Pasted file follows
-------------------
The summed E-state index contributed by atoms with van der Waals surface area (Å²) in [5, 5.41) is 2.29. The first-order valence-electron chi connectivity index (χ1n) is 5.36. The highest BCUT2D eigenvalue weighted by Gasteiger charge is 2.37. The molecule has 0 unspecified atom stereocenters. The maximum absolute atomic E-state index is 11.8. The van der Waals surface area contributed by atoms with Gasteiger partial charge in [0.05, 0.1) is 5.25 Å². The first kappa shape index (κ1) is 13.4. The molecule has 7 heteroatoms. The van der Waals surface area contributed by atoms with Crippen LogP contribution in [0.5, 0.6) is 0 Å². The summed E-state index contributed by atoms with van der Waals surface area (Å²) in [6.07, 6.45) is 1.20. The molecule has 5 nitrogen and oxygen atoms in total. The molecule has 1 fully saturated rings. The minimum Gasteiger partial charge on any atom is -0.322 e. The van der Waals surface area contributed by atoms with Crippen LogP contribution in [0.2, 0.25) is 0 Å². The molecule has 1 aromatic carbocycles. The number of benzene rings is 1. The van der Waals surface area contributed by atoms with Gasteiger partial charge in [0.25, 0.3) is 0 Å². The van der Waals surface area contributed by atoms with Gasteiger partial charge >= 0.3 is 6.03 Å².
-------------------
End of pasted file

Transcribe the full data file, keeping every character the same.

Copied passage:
The summed E-state index contributed by atoms with van der Waals surface area (Å²) in [5, 5.41) is 2.29. The first-order valence-electron chi connectivity index (χ1n) is 5.36. The highest BCUT2D eigenvalue weighted by Gasteiger charge is 2.37. The molecule has 0 unspecified atom stereocenters. The maximum absolute atomic E-state index is 11.8. The van der Waals surface area contributed by atoms with Gasteiger partial charge in [0.05, 0.1) is 5.25 Å². The first kappa shape index (κ1) is 13.4. The molecule has 7 heteroatoms. The van der Waals surface area contributed by atoms with Crippen LogP contribution in [0.5, 0.6) is 0 Å². The summed E-state index contributed by atoms with van der Waals surface area (Å²) in [6.07, 6.45) is 1.20. The molecule has 5 nitrogen and oxygen atoms in total. The molecule has 1 fully saturated rings. The minimum Gasteiger partial charge on any atom is -0.322 e. The van der Waals surface area contributed by atoms with Crippen LogP contribution in [0.2, 0.25) is 0 Å². The molecule has 1 aromatic carbocycles. The number of benzene rings is 1. The van der Waals surface area contributed by atoms with Gasteiger partial charge in [0.25, 0.3) is 0 Å². The van der Waals surface area contributed by atoms with Gasteiger partial charge >= 0.3 is 6.03 Å².